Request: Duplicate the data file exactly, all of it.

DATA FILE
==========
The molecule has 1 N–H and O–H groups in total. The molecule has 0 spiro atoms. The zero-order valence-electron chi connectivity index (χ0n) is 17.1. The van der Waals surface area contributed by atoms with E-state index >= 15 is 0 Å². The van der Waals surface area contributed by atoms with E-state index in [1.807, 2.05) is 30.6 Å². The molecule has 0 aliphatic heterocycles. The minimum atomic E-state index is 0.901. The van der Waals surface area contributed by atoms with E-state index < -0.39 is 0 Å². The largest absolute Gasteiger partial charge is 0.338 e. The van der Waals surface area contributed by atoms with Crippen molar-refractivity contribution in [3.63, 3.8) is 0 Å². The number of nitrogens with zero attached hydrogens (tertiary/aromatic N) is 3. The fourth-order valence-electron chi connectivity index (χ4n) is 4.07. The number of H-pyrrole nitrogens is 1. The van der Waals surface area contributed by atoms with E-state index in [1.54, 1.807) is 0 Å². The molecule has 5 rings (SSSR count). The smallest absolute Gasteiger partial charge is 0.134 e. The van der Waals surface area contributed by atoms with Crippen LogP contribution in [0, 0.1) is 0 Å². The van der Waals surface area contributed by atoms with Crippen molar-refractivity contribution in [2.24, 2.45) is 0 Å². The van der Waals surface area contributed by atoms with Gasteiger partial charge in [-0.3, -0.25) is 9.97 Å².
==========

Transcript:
The molecule has 1 N–H and O–H groups in total. The molecule has 0 spiro atoms. The zero-order valence-electron chi connectivity index (χ0n) is 17.1. The van der Waals surface area contributed by atoms with E-state index >= 15 is 0 Å². The van der Waals surface area contributed by atoms with E-state index in [1.807, 2.05) is 30.6 Å². The molecule has 0 aliphatic heterocycles. The minimum atomic E-state index is 0.901. The van der Waals surface area contributed by atoms with E-state index < -0.39 is 0 Å². The largest absolute Gasteiger partial charge is 0.338 e. The van der Waals surface area contributed by atoms with Crippen molar-refractivity contribution in [3.63, 3.8) is 0 Å². The number of nitrogens with zero attached hydrogens (tertiary/aromatic N) is 3. The fourth-order valence-electron chi connectivity index (χ4n) is 4.07. The number of H-pyrrole nitrogens is 1. The van der Waals surface area contributed by atoms with E-state index in [1.54, 1.807) is 0 Å². The molecule has 5 rings (SSSR count). The smallest absolute Gasteiger partial charge is 0.134 e. The van der Waals surface area contributed by atoms with Crippen LogP contribution in [0, 0.1) is 0 Å². The van der Waals surface area contributed by atoms with Crippen molar-refractivity contribution in [2.24, 2.45) is 0 Å². The van der Waals surface area contributed by atoms with Gasteiger partial charge in [-0.3, -0.25) is 9.97 Å².